Whitehorse women run a tight transit system

Corinne Sears and Judy Peach hope Whitehorse Transit drivers are still breaking the rules. The two women worked for the Yukon Women’s Mini-bus…

Corinne Sears and Judy Peach hope Whitehorse Transit drivers are still breaking the rules.

The two women worked for the Yukon Women’s Mini-bus Society in the early ‘80s, and attended a poster unveiling commemorating their work in conjunction with Women’s History Month on Thursday.

“I hope the bus drivers out there are still getting away with the things we did,” said Sears with a laugh.

“I hope management is still a bit loose,” added Peach, giving Whitehorse Transit manager Dave Muir a glance.

“The drivers today are much like the drivers before,” said Muir.

“It’s still a personal system.”

When she was driving, Sears never passed anyone that was walking without stopping to see if they wanted a ride.

“We never left anyone out in the cold — we just didn’t do it,” said Peach.

And young children walking home from school in the winter got rides right to the door.

“Before there were designated bus stops, we’d slip off on side streets and drop them off,” said Sears.

The women even roused their regulars.

“We’d wake up passengers and get them to work,” said Sears.

And if one of these regulars wasn’t at their usual stop, the mini-bus drivers would wait for them.

“The passengers loved us, and we loved them,” said Sears.

In the early ‘70s, Whitehorse didn’t have a transit system.

It was still “a hard-living, hard-drinking frontier town, where men carried rifles and cases of beer in their pickup trucks and women either drank hard, or stayed home,” wrote mini-bus society founder Joyce Hayden in Whitehorse Transit, A Brief Look Back.

City council didn’t support the idea of a transit system, because “everyone had cars and it was too costly.”

This meant men drove to work, leaving the women stranded at home for most of the cold, dark winter months.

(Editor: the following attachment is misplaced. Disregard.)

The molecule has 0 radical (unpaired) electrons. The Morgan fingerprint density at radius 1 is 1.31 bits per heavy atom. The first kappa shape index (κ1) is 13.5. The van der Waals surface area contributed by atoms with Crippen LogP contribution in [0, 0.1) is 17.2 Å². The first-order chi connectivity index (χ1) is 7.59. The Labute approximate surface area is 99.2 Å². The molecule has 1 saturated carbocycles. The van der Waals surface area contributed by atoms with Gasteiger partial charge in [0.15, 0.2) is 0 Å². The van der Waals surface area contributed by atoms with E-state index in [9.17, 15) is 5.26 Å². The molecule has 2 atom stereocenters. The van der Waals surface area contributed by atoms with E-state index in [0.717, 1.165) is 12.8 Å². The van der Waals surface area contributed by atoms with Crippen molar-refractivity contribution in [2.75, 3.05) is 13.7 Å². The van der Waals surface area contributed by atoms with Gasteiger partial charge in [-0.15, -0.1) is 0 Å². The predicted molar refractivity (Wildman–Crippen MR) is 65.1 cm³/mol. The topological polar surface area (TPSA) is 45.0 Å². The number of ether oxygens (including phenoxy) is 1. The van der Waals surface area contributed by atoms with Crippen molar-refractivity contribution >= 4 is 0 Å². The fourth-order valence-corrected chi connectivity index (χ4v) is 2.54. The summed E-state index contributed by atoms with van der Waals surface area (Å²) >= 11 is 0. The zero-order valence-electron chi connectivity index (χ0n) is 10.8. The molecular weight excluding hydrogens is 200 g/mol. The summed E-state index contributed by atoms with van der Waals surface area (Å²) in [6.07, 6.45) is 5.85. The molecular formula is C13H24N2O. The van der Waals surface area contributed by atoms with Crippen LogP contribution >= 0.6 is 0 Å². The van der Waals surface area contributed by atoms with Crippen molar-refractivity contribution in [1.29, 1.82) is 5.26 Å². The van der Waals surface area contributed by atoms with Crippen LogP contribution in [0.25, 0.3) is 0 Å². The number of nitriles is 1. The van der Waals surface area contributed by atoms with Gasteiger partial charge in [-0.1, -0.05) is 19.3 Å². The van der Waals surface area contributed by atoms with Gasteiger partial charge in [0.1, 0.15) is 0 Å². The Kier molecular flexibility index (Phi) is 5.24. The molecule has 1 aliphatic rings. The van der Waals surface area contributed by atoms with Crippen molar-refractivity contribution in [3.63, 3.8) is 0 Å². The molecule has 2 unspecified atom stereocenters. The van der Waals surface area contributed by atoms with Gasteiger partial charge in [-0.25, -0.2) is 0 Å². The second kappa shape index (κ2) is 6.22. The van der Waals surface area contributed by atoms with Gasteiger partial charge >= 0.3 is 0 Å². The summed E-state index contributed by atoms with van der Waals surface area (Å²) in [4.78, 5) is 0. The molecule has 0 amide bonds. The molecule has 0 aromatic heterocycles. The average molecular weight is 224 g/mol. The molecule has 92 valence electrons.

It led to severe depression, or cabin fever, wrote Hayden.

And not everyone had cars, she added.

So in 1973, the newly formed Yukon Status of Women Council took action.

It started lobbying council to set up public transit.

But the mayor “didn’t want a bunch of women telling him what to do,” wrote Hayden.

His attitude reflected the sexism pervading Canada and the North, she wrote.

Spurred to action by the mayor’s bigoted response, the women formed the mini-bus society in 1975, developed a proposal and sent it to various federal departments.

Transportation Canada responded with an $80,000 transportation grant.

That money didn’t buy a lot of buses, or cover most of the administrative costs, but the women weren’t discouraged.

“Fortunately the original members, many new volunteers, the managers, and the drivers, most of whom were women, were totally committed to the project and determined to make it work,” wrote Hayden.

That year, a fleet of bright green, boxy Fleury buses hit the city’s streets.

With funky brown, diamond-patterned linoleum on the floor and green vinyl seats circling the walls, the Fleury on display at the Whitehorse Transportation Museum looks like an artifact from a hip 1970s road trip.

“It’s the best job I ever had,” said Sears.

“I loved it. I didn’t even know what I was getting paid until two weeks into it, when I got my first paycheque  — that’s how good it was.”

Sears worked morning shift, waking at 4:30 a.m. to open up the office, get the buses warmed up and “breathe in all those diesel fumes.”

“Many times we were told what we dreamed was impossible — how could women drive buses at 40 below?” wrote society member Joanne Linzey, in an e-mail read at the poster unveiling.

But that’s when it was most important for those buses to be running, said Sears.

The society ran like a family.

When Peach’s daughter started skipping school, she told the other drivers to keep an eye out for her.

“And if I saw her walking down the hill, I’d let Judy know,” said Sears.

Peach rerouted a bus at one point to drive a bleeding passenger to the hospital. And another time she picked up a regular who was weeping.

She’d just learned she was dying of cancer and confided in Peach.

We were like psychiatrists, said Sears.

“It really was that personal.”

It was also a no-nonsense organization.

Sears “dropped” one of her colleagues, after learning he was a sex offender.

“I drove him right between the eyes,” she said.

“We took care of each other.”

In August of 1977, a review committee reported the mini-bus system was “extremely effective” and recommended city council set up an independent Transit Commission.

The society, which never intended to run a long-term operation, agreed.

In 1978, the commission took over the transit system. The commission was later abolished and transit was taken over directly by council.

It became more departmentalized, said Peach.

“It was not personalized anymore.

“It was like separating our feelings for our passengers from us.”

The elderly toting groceries are no longer driven to the door, and set stops fazed out the old system of flagging down the bus.

But buses still wait at stops for people, said Muir.

“It’s a small-town mentality,” he said, mentioning that one-third of the drivers are still women.

“I still miss it terribly,” said Peach, thinking about her old route.

“I do too,” said Sears.

“When I stopped driving I felt like part of my life was over.”